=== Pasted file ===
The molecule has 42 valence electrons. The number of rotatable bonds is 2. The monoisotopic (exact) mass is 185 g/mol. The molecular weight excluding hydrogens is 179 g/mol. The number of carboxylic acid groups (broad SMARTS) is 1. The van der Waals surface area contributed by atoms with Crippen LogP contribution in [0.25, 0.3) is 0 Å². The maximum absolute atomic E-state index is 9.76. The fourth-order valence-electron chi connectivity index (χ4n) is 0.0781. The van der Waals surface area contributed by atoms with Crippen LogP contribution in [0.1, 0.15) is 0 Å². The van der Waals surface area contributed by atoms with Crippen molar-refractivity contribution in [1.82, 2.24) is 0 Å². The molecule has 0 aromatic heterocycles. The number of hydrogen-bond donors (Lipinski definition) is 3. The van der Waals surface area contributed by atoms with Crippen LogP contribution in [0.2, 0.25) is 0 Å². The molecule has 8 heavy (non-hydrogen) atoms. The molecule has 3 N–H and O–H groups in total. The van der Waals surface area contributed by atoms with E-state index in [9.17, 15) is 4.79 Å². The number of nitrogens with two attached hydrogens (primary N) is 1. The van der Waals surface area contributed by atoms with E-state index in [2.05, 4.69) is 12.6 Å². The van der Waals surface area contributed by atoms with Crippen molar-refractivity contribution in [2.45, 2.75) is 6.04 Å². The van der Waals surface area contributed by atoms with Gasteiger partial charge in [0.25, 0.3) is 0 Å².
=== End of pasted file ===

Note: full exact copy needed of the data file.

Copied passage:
The molecule has 42 valence electrons. The number of rotatable bonds is 2. The monoisotopic (exact) mass is 185 g/mol. The molecular weight excluding hydrogens is 179 g/mol. The number of carboxylic acid groups (broad SMARTS) is 1. The van der Waals surface area contributed by atoms with Crippen LogP contribution in [0.25, 0.3) is 0 Å². The maximum absolute atomic E-state index is 9.76. The fourth-order valence-electron chi connectivity index (χ4n) is 0.0781. The van der Waals surface area contributed by atoms with Crippen LogP contribution in [0.1, 0.15) is 0 Å². The van der Waals surface area contributed by atoms with Crippen molar-refractivity contribution in [1.82, 2.24) is 0 Å². The molecule has 0 aromatic heterocycles. The number of hydrogen-bond donors (Lipinski definition) is 3. The van der Waals surface area contributed by atoms with Crippen LogP contribution in [0.2, 0.25) is 0 Å². The molecule has 8 heavy (non-hydrogen) atoms. The molecule has 3 N–H and O–H groups in total. The van der Waals surface area contributed by atoms with E-state index in [9.17, 15) is 4.79 Å². The number of nitrogens with two attached hydrogens (primary N) is 1. The van der Waals surface area contributed by atoms with E-state index in [2.05, 4.69) is 12.6 Å². The van der Waals surface area contributed by atoms with Crippen molar-refractivity contribution in [2.45, 2.75) is 6.04 Å². The van der Waals surface area contributed by atoms with Gasteiger partial charge in [0.25, 0.3) is 0 Å².